Friday 6 April 2007 

Lee Predicts A Cracker Of A Game Between Old Rivals

Australia fast bowler Brett Lee has predicted a "cracker of a game" when Australia take on England in their World Cup Super Eights match on Sunday in Antigua.

"It's sort of a love-hate situation as both sides would love to win it as much as they hate to lose it," Lee, who missed the tournament through injury, told reporters in Dubai, on Friday.

"But I think the team that have bright chances to upset Australia should they reach the final is New Zealand. If Australia are lucky enough to reach the final, they have to watch out for the Kiwis," said the 30-year-old, in Dubai on a commercial assignment.

"New Zealand play competitive cricket. In the past series too, they defeated us 3-0. Like New Zealand, Sri Lanka are also playing good cricket and have a good chance of reaching the final," said Lee who suffered an ankle injury in February.

"It's every cricketer's dream to shine on the biggest stage of the game but in the greater interest of my career it was necessary to take such a step. It's something heartbreaking for me," he said.

'BEST BATTING'

"It would have been great to be bowling with Glenn McGrath in his last tournament since he has been something of a mentor for me," said Lee, who had played a key role in Australia winning a back-to-back World Cup in 2003.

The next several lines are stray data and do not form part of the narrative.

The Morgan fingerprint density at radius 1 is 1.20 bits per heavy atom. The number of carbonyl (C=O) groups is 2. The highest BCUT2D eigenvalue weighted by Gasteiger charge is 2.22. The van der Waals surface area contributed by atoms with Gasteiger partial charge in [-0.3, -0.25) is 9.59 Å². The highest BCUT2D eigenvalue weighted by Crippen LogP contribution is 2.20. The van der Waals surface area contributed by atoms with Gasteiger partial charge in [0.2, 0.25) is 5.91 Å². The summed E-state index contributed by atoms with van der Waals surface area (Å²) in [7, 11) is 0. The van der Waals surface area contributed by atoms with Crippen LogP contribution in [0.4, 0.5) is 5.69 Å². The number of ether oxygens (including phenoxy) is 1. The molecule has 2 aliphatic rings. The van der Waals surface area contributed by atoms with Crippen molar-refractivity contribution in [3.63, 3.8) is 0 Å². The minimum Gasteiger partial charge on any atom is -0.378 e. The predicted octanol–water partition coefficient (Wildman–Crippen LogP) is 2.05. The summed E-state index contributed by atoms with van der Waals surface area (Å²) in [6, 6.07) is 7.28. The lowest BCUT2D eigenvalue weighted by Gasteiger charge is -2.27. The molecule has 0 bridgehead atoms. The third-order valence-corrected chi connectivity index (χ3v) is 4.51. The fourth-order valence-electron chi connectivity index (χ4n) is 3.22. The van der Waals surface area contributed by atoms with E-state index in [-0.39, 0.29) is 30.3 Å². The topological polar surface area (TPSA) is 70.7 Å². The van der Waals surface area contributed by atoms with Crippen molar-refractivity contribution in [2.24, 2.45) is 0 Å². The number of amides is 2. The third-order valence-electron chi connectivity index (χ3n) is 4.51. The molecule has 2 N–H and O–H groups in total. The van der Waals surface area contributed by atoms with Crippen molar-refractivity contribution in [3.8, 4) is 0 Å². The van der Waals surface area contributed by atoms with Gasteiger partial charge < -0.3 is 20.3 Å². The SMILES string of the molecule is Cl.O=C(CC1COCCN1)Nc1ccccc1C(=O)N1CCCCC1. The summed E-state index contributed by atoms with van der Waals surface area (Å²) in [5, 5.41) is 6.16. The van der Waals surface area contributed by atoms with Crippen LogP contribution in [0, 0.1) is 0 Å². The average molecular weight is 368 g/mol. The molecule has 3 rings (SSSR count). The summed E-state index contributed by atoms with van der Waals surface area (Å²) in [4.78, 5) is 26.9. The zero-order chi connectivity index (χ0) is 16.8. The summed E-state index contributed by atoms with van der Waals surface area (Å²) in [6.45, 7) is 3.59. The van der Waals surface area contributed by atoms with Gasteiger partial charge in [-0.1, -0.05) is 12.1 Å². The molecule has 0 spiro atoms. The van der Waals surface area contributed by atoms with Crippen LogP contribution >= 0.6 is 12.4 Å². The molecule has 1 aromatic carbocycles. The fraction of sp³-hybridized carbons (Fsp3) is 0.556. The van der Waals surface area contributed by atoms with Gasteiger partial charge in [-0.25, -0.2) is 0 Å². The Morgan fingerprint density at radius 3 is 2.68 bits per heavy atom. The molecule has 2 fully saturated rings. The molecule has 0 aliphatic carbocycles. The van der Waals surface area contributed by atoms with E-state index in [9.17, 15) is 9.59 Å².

Regarding the stunning first-round elimination of India and Pakistan from the World Cup, Lee said: "India have got one of the best batting line-ups in the world and I am really disappointed with their early exit but I am sure both India and Pakistan will bounce back from the present scenario."

Lee also defended under-fire leading Indian batsman Sachin Tendulkar for his failure to win big matches for his country in the competition.

"Sachin is great for the game. What he has achieved for India is absolutely amazing. I know a true champion like Sachin will definitely turn it around. When you play against great batsmen like Sachin and (Brian) Lara, they will play and miss for one or two balls and you think you are on top of them.

"But when you pitch one on the leg side, they drive you past midwicket for a boundary and the pressure is off," said Lee, who is looking forward to making a comeback in the twenty20 World Cup in South Africa and a series in India later in 2007.

© Reuters 2007

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